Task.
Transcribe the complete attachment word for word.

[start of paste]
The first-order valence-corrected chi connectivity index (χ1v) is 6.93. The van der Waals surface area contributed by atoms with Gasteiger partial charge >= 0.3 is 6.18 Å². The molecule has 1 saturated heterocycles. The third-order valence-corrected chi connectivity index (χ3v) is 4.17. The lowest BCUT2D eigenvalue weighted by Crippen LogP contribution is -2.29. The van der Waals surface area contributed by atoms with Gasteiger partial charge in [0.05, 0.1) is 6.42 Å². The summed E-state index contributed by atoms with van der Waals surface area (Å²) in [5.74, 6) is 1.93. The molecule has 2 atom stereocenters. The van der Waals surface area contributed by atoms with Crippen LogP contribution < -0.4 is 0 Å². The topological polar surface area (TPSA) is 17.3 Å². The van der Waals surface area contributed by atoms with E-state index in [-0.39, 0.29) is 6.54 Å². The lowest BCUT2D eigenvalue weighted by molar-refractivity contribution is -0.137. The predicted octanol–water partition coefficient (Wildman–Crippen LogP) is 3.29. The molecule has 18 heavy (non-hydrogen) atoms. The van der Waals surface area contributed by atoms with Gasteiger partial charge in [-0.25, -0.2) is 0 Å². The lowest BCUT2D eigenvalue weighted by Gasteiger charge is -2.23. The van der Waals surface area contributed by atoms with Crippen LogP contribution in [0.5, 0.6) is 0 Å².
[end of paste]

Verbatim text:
The first-order valence-corrected chi connectivity index (χ1v) is 6.93. The van der Waals surface area contributed by atoms with Gasteiger partial charge >= 0.3 is 6.18 Å². The molecule has 1 saturated heterocycles. The third-order valence-corrected chi connectivity index (χ3v) is 4.17. The lowest BCUT2D eigenvalue weighted by Crippen LogP contribution is -2.29. The van der Waals surface area contributed by atoms with Gasteiger partial charge in [0.05, 0.1) is 6.42 Å². The summed E-state index contributed by atoms with van der Waals surface area (Å²) in [5.74, 6) is 1.93. The molecule has 2 atom stereocenters. The van der Waals surface area contributed by atoms with Crippen LogP contribution < -0.4 is 0 Å². The topological polar surface area (TPSA) is 17.3 Å². The van der Waals surface area contributed by atoms with E-state index in [-0.39, 0.29) is 6.54 Å². The lowest BCUT2D eigenvalue weighted by molar-refractivity contribution is -0.137. The predicted octanol–water partition coefficient (Wildman–Crippen LogP) is 3.29. The molecule has 18 heavy (non-hydrogen) atoms. The van der Waals surface area contributed by atoms with Gasteiger partial charge in [-0.25, -0.2) is 0 Å². The lowest BCUT2D eigenvalue weighted by Gasteiger charge is -2.23. The van der Waals surface area contributed by atoms with Crippen LogP contribution in [0.5, 0.6) is 0 Å².